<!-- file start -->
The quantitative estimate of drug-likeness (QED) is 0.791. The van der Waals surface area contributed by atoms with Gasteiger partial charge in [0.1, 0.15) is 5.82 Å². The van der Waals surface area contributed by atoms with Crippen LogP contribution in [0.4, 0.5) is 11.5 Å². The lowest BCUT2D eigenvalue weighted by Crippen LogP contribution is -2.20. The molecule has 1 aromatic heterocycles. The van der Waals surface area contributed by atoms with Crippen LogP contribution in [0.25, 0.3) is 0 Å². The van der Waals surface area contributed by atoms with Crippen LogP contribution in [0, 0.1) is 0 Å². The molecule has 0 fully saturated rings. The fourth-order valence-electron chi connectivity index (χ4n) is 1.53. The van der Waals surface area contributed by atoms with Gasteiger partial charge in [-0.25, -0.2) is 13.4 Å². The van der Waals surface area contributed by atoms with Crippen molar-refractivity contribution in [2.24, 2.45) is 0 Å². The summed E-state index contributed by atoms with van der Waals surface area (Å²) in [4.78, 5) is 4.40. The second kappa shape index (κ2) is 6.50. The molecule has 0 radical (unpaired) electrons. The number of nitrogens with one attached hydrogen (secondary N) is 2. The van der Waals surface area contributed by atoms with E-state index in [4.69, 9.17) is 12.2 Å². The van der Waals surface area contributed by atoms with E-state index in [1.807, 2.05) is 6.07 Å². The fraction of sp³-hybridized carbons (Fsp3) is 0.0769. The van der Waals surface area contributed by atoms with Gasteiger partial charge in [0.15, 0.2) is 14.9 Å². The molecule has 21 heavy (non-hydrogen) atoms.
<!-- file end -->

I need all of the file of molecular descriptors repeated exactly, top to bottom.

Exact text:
The quantitative estimate of drug-likeness (QED) is 0.791. The van der Waals surface area contributed by atoms with Gasteiger partial charge in [0.1, 0.15) is 5.82 Å². The van der Waals surface area contributed by atoms with Crippen LogP contribution in [0.4, 0.5) is 11.5 Å². The lowest BCUT2D eigenvalue weighted by Crippen LogP contribution is -2.20. The molecule has 1 aromatic heterocycles. The van der Waals surface area contributed by atoms with Crippen LogP contribution in [0.25, 0.3) is 0 Å². The van der Waals surface area contributed by atoms with Crippen LogP contribution in [0, 0.1) is 0 Å². The molecule has 0 fully saturated rings. The fourth-order valence-electron chi connectivity index (χ4n) is 1.53. The van der Waals surface area contributed by atoms with Gasteiger partial charge in [-0.25, -0.2) is 13.4 Å². The van der Waals surface area contributed by atoms with Crippen molar-refractivity contribution in [2.24, 2.45) is 0 Å². The summed E-state index contributed by atoms with van der Waals surface area (Å²) in [4.78, 5) is 4.40. The second kappa shape index (κ2) is 6.50. The molecule has 0 radical (unpaired) electrons. The number of nitrogens with one attached hydrogen (secondary N) is 2. The van der Waals surface area contributed by atoms with E-state index in [4.69, 9.17) is 12.2 Å². The van der Waals surface area contributed by atoms with E-state index in [1.807, 2.05) is 6.07 Å². The fraction of sp³-hybridized carbons (Fsp3) is 0.0769. The van der Waals surface area contributed by atoms with Gasteiger partial charge in [0.15, 0.2) is 14.9 Å². The molecule has 21 heavy (non-hydrogen) atoms.